Huskies attempt repeat Saturday
The entire Battle Mountain boys’ cross country season comes down to 16-17 minutes Saturday.
All the running from the first practice in August ” and before ” doesn’t matter. At 10:30 a.m. at the Vineyard Golf Course at in Colorado Springs, the gun goes off and the Huskies will be trying to repeat as 4A state champs.
“It’s something that’s unique to distance running,” Huskies coach Rob Parish said. “It’s not necessarily based on a body of work. You’ve got to perform on the one day, and hopefully, you’re prepared.”
“It’s the last race of the season, state,” Huskies senior Tony Crisofulli said. “There’s no other race. It’s the last race you can show every other team, every other coach and runner that you mean business. With running a sub-17 minute 5K, you are focused and you are ready to do it. It all comes down to how much you surge in the last mile.”
The boys enter as the favorites. The girls, whose race starts at noon, will be shooting for their fourth top-10 finish in as many years.
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“We definitely don’t take it for granted and it’s special every time,” Parish said. “As coaches, we remember a time we weren’t going (to state). The current group of athletes don’t remember that time. We’re always looking forward to it. One of the strengths of our program is that we don’t take it for granted.”
And the Huskies are ready. Parish and assistant coach Kelli Witter know the telltale sign ” it’s hard getting the team to taper.
The Huskies have mellowed their routine this week to rest for the big event. Long runs are a “mere” 5 miles as opposed to the usual 12. Speed work is in the form of 200- and 300-meter intervals, instead of mile repeats.
When not running, the teams have had their goal-setting meetings. Parish has been able to scout the whole state. There’s confidence, but focus.
“I think our team’s really excited about what’s been happening in the last few weeks,” senior Kenzie Grant said. “We’ve been doing really well. We’ve made a huge leap in our performances. We’re really looking forward to the state meet and we’re going to give it all we have. For a lot of us, it’s going to be our last race.”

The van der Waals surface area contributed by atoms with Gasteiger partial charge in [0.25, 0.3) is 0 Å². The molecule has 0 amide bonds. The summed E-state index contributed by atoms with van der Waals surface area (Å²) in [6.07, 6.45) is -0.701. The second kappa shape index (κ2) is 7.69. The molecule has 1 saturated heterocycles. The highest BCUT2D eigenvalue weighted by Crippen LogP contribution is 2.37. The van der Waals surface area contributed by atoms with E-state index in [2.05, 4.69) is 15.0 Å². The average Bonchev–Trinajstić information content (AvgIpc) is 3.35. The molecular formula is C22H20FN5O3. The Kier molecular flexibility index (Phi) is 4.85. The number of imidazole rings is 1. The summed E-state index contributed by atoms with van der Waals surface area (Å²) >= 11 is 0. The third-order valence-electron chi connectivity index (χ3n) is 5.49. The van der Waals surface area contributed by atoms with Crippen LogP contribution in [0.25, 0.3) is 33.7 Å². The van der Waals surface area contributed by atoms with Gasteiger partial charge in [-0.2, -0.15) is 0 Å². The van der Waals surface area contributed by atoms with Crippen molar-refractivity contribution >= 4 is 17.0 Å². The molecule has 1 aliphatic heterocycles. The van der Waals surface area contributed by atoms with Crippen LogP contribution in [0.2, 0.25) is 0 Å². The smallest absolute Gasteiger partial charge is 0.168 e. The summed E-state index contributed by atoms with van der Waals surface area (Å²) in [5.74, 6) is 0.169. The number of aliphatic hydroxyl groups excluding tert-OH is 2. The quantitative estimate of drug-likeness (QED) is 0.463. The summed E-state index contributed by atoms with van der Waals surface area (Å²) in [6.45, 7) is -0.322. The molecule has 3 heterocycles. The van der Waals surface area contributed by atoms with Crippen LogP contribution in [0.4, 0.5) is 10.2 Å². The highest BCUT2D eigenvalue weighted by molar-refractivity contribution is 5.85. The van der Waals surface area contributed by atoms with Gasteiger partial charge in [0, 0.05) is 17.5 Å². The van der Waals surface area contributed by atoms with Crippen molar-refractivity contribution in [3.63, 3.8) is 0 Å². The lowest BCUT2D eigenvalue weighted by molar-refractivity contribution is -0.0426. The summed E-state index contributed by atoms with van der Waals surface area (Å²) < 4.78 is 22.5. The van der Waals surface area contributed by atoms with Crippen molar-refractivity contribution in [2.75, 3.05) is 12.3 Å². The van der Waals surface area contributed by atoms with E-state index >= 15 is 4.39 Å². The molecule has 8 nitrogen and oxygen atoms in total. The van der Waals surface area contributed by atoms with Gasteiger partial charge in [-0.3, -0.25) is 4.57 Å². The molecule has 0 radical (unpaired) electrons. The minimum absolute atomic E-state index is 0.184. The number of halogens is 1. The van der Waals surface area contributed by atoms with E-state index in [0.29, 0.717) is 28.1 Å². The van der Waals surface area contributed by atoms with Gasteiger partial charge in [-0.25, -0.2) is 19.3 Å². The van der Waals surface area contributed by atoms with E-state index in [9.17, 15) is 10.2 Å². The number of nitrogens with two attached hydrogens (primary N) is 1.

Wit senior-loaded squads, the Huskies know the course down in the Springs. The Huskies have opened the season every year at on this loop and have competed there at the last four state meets as well.
Unlike regular season meets, there are no weak runners at the state meet, so the strategy is consistency and hammering the final mile.
“The consistent theme throughout all these races is that the runners who got out fast ran strong through the first two miles and the crushed the last mile,” Parish said. “The race is such a taxing race with the way the terrain is and how many athletes there are that there are people who are attacking all race.”
“You’ve got to surge through turns,” Crisofulli said. “Last mile, you’ve got to go. Every place you lose is a point.”
The boys will be battling with Liberty, Niwot, Denver North and D’Evelyn for the crown. Not only are those schools significant factors, but that on any given day, anything can happen. A clean start is key. In a mass start, legs get entwined and elbows can stray.
Parish has coached his charges of the possibility. Then again, Battle Mountain, especially the boys, has been the target of attention all year with its No. 1 ranking.
“The guys have been fully aware of where they’ve stood all season,” Parish said. “They’ve had the bull’s eye on their back and they’ve done well with that. They’ve almost relished in that. Having said that, they know they need to put it all together. What I’ve said about both groups ” the girls in 2005 (state champs) and the guys last year ” all you want is to feel like you’re one of the teams that has a shot going into the state meet.”
Sports Editor Chris Freud can be reached at 748-2934 or firstname.lastname@example.org.